When they kidnap a kidnapper he always has a bunch of those chips. The solution was to demand geolocalization! We've got to fix the law!I'm not sure if this was just a misfired germ of an idea (damn Twitter!) or something he really believes, but it's hard to see how this would make a huge difference. If kidnappers have dozens of chips, they can just use it once and be done with it, or find other ways to communicate with their victims' families. It may help eliminate the serial virtual kidnappers, whose model relies on them demanding money for a kidnapping that didn't actually happen from various targets, until they land on a gullible mark. Since the typical reaction is to hang up, this activity relies on repeated attempts to bear fruit, so having to change chips after every attempted virtual kidnapping might make the practice unprofitable. However, I don't see how it will reduce actual kidnappings a great deal, where the phone-call-to-payoff ratio is much lower, and the ransoms much larger.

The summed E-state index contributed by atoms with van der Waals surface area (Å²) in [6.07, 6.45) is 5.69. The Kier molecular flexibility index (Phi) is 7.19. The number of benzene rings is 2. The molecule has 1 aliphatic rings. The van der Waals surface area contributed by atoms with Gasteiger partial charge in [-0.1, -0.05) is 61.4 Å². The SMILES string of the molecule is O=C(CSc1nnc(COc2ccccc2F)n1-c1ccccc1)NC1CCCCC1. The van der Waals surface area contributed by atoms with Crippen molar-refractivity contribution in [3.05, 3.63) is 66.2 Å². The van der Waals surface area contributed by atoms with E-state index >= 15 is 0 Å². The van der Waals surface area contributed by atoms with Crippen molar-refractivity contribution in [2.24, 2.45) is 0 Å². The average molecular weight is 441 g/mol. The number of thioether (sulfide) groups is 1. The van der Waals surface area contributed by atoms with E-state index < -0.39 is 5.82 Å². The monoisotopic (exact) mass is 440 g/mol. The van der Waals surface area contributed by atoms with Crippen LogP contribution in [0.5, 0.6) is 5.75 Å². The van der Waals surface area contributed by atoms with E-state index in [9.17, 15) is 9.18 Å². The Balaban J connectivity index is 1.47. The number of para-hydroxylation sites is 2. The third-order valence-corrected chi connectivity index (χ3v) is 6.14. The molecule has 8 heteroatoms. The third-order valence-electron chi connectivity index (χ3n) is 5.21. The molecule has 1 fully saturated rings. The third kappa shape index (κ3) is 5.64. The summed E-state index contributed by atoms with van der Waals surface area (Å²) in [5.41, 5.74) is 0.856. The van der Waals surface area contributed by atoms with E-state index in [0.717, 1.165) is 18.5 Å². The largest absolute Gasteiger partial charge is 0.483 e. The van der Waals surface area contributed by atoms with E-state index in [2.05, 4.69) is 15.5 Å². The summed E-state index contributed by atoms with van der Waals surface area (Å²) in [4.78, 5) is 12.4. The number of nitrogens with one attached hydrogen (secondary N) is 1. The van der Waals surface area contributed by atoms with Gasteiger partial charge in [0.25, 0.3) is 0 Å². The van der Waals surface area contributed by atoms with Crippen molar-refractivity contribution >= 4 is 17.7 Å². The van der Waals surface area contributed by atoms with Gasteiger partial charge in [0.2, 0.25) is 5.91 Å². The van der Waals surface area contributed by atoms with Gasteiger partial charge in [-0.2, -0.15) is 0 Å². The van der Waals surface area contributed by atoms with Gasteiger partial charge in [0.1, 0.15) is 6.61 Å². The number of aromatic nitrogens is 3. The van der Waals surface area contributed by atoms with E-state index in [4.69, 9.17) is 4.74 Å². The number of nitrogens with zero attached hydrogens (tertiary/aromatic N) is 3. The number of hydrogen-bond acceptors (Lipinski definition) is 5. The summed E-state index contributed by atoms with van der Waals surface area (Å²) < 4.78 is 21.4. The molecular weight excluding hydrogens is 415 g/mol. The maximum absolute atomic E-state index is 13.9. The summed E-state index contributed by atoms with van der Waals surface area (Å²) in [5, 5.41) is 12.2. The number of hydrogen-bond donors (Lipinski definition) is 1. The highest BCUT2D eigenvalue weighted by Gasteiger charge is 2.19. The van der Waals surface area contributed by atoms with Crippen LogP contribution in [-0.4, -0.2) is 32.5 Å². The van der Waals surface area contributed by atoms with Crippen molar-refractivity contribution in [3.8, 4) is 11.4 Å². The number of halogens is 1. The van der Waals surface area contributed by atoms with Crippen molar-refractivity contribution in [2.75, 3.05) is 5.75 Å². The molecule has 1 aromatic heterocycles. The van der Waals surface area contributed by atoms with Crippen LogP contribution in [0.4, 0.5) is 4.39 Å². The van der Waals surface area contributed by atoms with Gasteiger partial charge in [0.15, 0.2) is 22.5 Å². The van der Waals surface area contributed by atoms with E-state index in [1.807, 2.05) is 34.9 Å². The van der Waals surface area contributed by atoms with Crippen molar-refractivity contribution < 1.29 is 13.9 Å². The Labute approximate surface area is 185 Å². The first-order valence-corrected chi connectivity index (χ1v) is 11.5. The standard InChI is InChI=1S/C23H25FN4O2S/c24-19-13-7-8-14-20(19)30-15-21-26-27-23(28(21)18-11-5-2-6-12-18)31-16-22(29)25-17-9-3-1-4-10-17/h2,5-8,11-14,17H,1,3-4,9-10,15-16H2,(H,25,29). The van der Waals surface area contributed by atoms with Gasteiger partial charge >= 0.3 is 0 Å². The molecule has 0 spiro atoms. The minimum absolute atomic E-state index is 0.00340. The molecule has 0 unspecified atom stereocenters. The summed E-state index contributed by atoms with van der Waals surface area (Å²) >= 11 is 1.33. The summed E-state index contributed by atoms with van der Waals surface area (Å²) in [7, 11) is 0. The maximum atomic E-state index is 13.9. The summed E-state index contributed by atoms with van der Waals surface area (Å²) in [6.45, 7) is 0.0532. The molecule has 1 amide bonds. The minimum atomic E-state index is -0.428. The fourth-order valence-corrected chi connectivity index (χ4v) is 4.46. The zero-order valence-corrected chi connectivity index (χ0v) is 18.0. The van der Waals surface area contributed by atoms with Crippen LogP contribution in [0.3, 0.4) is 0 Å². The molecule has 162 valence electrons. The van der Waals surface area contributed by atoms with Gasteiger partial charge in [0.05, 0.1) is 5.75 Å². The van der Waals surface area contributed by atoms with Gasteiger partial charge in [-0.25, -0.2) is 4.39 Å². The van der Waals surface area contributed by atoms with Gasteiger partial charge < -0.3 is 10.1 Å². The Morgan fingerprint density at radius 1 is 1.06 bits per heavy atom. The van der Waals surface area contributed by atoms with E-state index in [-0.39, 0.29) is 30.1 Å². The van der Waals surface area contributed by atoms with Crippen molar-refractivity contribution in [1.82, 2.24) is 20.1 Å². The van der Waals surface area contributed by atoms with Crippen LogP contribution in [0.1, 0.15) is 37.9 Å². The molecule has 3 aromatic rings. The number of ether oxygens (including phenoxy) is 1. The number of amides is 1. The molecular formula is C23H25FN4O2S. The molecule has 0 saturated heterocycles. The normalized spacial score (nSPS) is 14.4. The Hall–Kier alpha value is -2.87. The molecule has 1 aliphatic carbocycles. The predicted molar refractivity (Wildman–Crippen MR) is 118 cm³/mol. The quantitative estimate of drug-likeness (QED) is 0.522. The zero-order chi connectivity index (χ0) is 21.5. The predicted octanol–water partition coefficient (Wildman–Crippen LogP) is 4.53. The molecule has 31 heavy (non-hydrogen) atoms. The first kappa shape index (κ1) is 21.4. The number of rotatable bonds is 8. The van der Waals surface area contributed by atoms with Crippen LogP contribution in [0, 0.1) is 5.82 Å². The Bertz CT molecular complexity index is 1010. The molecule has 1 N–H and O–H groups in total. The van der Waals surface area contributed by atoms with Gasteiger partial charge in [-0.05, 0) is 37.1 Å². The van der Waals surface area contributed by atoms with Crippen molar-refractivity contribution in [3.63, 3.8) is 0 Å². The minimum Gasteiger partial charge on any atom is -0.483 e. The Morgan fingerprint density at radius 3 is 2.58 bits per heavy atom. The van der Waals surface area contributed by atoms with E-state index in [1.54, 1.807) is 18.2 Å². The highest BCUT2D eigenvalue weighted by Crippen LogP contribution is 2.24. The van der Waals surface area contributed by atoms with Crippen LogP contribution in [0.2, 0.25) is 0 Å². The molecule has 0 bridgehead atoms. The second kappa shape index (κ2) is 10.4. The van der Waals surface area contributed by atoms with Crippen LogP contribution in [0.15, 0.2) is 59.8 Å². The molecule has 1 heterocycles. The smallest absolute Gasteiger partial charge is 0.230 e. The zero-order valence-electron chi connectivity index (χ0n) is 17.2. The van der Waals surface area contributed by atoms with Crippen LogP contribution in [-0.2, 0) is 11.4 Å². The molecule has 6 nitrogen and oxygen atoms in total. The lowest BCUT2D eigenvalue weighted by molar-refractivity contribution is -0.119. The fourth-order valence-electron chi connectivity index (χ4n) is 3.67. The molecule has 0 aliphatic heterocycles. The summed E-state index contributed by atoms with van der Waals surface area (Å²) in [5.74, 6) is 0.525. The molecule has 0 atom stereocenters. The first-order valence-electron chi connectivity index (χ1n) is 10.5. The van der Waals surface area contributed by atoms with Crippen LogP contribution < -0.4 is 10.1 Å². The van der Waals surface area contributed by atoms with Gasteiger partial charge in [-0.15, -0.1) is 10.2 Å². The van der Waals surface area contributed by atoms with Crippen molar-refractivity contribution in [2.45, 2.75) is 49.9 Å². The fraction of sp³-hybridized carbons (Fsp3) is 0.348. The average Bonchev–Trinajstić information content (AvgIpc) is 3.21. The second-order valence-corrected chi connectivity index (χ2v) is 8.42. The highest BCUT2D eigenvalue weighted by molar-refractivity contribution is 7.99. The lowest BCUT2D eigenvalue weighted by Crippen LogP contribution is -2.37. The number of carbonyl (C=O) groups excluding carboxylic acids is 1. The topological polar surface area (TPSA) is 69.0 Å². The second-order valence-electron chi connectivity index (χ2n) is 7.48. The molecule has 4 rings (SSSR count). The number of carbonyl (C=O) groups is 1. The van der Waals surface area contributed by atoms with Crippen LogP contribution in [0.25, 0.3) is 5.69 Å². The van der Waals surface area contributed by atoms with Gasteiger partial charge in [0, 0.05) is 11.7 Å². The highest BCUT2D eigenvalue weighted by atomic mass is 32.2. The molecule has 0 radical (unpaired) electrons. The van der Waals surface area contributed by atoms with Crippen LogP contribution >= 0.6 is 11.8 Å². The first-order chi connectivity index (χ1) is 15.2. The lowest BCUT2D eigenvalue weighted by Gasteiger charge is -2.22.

Furthermore, given that weeks after the national database for cell phone numbers kicked off, USB memory sticks with the entire contents of the database were for sale in Mexico City street markets, you can't blame Mexicans for not wanting to entrust the government with the power to track their cell phones across the globe.